It's just that a lot of people didn't clearly understand what the refactoring problem is, that aliases would solve ("just use a tool for rewriting things" was a common response, or "use versions") and how aliases solve it. So, this proposal is taking a step back; instead of necessarily pushing aliases, it now describes the refactoring problem that aliases solve and seeks a) consensus that this is a problem that go should solve systematically and b) what the mechanism is, that it should solve them with. Aliases are one proposed way.

That's why I would be really annoyed, if something like compiler warnings or so would be introduced when you use them; if go gets aliases, I'd consider it stupid not to use them for all the other things that they are a good solution for. And I would use them as such and if people complained about compiler warnings, tell them to complain to the go team that they put warnings in for something that shouldn't be warned about.


These are fair points and I must've missed the elaboration on them when I looked at the proposal for aliases, as I was left with the feeling they were being pushed forward mainly to solve the gradual repair issue.

I guess I have two points to make:

1) try to make a contained solution for a contained problem because the general solution may carry with it a number of unforeseen issues

2) if you do see an opportunity to apply a general solution, exhaust every use case of that solution and rewrite the problem statement to apply to all those use cases

As for being really annoyed if there were warnings, that was exactly my point. :) Label them as something more specific (a solution to the repair problem) and make it difficult to use them for something else. That doesn't exclude a future, more generic solution – it just avoids unaccounted for problems.


> try to make a contained solution for a contained problem because the general solution may carry with it a number of unforeseen issues

Orthogonality is one of the key design goals of go. That means a) keep the intersections of use cases of features low and b) maximize the space you can span with them.

Having "contained solutions" will inevitably lead to a more complicated language (infinitely many contained problems with a contained solution each means diverging number of contained solutions) and won't span a large problem space by definition. You want to solve as many problems as possible with as little features as possible.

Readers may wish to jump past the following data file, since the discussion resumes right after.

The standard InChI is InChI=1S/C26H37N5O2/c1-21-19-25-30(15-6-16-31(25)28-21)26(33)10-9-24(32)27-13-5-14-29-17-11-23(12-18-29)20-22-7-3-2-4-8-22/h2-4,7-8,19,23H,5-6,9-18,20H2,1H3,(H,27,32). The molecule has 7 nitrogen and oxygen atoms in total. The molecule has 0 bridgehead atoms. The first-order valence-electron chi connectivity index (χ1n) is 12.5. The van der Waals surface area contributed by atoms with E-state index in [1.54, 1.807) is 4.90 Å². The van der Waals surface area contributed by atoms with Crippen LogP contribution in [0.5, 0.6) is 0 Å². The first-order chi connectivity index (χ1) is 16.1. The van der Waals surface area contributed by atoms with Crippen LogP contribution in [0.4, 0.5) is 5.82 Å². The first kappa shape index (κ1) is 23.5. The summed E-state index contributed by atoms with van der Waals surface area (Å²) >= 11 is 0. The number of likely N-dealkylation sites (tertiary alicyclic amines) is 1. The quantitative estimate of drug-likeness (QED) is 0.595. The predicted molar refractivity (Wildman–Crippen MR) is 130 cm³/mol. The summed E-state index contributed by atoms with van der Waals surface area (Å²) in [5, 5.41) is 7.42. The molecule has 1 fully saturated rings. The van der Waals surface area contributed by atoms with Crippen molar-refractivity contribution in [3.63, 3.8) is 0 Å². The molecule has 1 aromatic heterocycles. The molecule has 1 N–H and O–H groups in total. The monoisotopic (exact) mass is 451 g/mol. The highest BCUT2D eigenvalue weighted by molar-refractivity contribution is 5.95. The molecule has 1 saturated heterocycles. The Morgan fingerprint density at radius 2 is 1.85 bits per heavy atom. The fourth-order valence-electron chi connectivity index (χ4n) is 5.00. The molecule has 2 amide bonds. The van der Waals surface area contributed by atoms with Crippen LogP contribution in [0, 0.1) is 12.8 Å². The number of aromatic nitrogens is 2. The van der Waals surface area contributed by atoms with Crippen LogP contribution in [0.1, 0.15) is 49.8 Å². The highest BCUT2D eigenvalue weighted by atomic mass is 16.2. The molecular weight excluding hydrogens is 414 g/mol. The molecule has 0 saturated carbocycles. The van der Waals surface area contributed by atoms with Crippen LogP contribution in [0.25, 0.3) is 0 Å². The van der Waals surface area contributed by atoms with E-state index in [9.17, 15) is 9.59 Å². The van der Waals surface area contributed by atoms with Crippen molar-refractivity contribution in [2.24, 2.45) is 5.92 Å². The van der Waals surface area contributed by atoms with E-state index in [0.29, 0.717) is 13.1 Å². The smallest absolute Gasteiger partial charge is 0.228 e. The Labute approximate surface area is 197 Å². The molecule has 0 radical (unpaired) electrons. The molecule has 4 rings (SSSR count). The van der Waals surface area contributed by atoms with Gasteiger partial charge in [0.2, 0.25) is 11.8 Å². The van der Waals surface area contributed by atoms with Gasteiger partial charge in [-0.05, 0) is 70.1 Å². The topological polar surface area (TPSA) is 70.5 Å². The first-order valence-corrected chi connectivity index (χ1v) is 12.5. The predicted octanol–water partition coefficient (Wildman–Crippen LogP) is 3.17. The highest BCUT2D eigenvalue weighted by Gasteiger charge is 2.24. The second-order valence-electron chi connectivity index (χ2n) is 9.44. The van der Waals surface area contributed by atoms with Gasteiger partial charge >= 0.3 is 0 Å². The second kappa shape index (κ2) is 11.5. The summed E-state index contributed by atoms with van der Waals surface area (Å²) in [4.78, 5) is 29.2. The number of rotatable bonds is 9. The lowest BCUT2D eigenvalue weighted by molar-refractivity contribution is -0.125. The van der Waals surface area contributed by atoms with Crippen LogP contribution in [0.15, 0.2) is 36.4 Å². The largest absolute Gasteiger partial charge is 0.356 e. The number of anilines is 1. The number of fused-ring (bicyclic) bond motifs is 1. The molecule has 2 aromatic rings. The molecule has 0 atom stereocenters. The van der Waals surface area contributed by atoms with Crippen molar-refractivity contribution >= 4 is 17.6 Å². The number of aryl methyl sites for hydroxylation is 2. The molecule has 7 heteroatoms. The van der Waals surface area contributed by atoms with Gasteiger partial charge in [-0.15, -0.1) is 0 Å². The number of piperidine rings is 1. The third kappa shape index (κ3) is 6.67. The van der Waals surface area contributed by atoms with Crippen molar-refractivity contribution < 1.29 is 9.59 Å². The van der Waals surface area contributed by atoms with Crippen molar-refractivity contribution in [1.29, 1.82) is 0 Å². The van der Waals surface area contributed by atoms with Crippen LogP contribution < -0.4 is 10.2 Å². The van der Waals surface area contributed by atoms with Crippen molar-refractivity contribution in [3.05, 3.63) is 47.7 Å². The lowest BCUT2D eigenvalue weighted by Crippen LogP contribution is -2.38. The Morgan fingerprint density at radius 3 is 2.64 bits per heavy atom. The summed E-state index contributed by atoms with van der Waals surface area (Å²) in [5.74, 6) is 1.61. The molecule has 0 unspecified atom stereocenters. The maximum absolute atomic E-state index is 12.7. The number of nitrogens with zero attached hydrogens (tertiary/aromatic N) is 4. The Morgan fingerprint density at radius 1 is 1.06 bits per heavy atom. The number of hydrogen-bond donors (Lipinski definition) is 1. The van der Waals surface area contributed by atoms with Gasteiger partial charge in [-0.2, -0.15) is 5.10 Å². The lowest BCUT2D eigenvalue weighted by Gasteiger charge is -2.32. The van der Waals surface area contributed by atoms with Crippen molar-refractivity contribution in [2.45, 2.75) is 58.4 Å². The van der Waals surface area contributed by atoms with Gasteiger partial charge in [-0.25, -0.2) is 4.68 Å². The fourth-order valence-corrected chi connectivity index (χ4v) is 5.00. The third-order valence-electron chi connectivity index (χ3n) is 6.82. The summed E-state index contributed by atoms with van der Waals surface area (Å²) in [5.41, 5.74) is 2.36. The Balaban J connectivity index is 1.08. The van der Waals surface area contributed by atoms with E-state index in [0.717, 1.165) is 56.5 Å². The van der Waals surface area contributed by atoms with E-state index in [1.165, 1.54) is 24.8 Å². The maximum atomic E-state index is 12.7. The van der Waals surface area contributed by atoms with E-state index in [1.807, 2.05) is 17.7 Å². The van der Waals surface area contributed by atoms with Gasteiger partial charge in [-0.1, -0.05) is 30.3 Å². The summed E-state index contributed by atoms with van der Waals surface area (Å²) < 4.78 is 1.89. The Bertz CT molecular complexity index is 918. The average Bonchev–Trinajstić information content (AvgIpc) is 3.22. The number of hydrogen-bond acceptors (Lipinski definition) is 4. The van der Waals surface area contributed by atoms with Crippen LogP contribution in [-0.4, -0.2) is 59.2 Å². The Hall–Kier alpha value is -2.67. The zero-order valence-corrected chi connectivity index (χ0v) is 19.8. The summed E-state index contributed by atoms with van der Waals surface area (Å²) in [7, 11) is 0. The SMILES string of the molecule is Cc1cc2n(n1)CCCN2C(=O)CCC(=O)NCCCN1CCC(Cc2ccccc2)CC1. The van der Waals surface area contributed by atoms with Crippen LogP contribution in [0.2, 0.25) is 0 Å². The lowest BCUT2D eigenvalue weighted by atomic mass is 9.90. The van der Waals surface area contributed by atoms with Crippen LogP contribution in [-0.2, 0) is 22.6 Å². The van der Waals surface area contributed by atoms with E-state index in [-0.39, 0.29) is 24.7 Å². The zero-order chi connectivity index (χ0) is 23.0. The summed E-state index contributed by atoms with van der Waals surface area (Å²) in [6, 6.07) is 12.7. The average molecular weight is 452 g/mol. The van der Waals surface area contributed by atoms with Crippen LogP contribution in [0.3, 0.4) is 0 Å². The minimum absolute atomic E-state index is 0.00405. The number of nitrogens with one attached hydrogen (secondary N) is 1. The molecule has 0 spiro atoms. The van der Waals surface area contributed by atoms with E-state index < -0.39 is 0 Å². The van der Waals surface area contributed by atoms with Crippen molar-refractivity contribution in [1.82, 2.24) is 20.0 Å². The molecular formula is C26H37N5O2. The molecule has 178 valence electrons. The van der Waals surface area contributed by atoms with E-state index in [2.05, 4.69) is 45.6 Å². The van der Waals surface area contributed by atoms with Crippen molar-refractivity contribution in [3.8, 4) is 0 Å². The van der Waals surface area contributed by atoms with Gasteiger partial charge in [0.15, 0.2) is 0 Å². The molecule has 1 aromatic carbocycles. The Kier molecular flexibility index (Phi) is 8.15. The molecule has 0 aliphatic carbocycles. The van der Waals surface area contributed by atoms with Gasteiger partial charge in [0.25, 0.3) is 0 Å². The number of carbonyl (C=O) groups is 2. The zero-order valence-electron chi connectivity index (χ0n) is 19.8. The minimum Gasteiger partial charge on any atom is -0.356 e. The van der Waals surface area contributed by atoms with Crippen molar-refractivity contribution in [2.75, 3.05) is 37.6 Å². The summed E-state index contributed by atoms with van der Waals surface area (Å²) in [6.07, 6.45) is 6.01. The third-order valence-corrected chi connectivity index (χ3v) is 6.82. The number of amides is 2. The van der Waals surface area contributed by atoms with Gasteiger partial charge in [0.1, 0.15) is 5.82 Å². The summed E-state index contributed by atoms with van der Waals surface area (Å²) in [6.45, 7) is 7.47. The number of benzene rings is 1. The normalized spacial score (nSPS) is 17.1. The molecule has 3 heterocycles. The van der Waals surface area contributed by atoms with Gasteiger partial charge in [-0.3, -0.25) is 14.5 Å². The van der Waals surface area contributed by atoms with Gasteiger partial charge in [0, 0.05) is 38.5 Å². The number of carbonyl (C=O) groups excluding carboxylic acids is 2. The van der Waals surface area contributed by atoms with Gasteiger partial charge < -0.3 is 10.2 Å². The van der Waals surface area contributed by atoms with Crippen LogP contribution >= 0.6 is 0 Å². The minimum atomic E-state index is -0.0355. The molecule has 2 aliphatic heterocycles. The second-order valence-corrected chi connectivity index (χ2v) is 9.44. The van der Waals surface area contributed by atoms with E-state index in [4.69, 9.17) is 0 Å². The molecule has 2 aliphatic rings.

> As for being really annoyed if there were warnings, that was exactly my point. :) Label them as something more specific (a solution to the repair problem) and make it difficult to use them for something else.

You misunderstood my point. You are not making it difficult, you are simply making it annoying (to both me and my users). Warnings would have exactly zero influence on how much and for what I would use aliases in practice (thus totally failing your goal), they would just make me hate the person who proposed them (dunno. Maybe that's a plus for you? Doesn't seem like that to me).

Solving many problems with one solution is not a bug, it's a feature. Interfaces do not only solve one problem. Embedding doesn't only solve one problem. A language feature that only has one specific use case is just a wart.

For example: python's "pass" keyword is an incredible wart. It's only use is, to make the language unambiguous to the parser, but it doesn't actually serve any purpose. At the same time, you are putting in a keyword; no one will ever be able to use that as an identifier. The same, actually, goes for a lot of other features of python. It's pretty much the epitome of insular features:

http://blog.labix.org/2012/06/26/less-is-more-and-is-not-alw...


>I would wager that a great majority of Python repos out there have lingering imports in some module that doesn't need to be there. But in Go I can guarantee that there are 0% unnecessary imports.

With a linter you can do that with python too.


Certainly, and I can also type my JavaScript. But it doesn't happen more than maybe 1% of the time because optional good practices usually fall by the wayside.

This is why Go's simple but strict rules are so key to keeping it clean. Again, I'm not opposed to the alias solution, I just don't think it should be added as a tool with optional good practices accompanying the design spec (e.g., "use it to transition an API and then remove the old aliases").

In his article, Russ argues mainly for the breaking API case, but ends with that general aliases (what was proposed for 1.8) are a promising solution. I think otherwise – a specific use case shouldn't necessarily be seen as an opportunity to apply a generic solution.


>Certainly, and I can also type my JavaScript.

Running a linter that catches just unused imports is a one line command (30 seconds), whereas statically typing your javascript essentially requires a full rewrite (weeks or months of work).

>This is why Go's simple but strict rules are so key to keeping it clean.

There's value in being able to "dial up" the cleanliness as and when its needed. It's often a waste of time to focus on cleanliness of code that you're not sure is going to last. I wouldn't want unused imports to cause a compiler failure even though I run the linter and use that rule regularly.


That's just evading my point. Go doesn't dial up its cleanliness, it's just clean. And it already does cause a compiler failure if you have unused imports or variables.


I think it's fantastic that this problem has people's attention.

I have long wished that code changes to a repository could be accompanied by code refactorings that are intended to be applied to code using that repository. For example, if you rename f() to g(), then you could accompany this by a refactoring that transforms existing callers of f() to use g() as well. I'd envision this as a build step that tells you that automated repairs are available.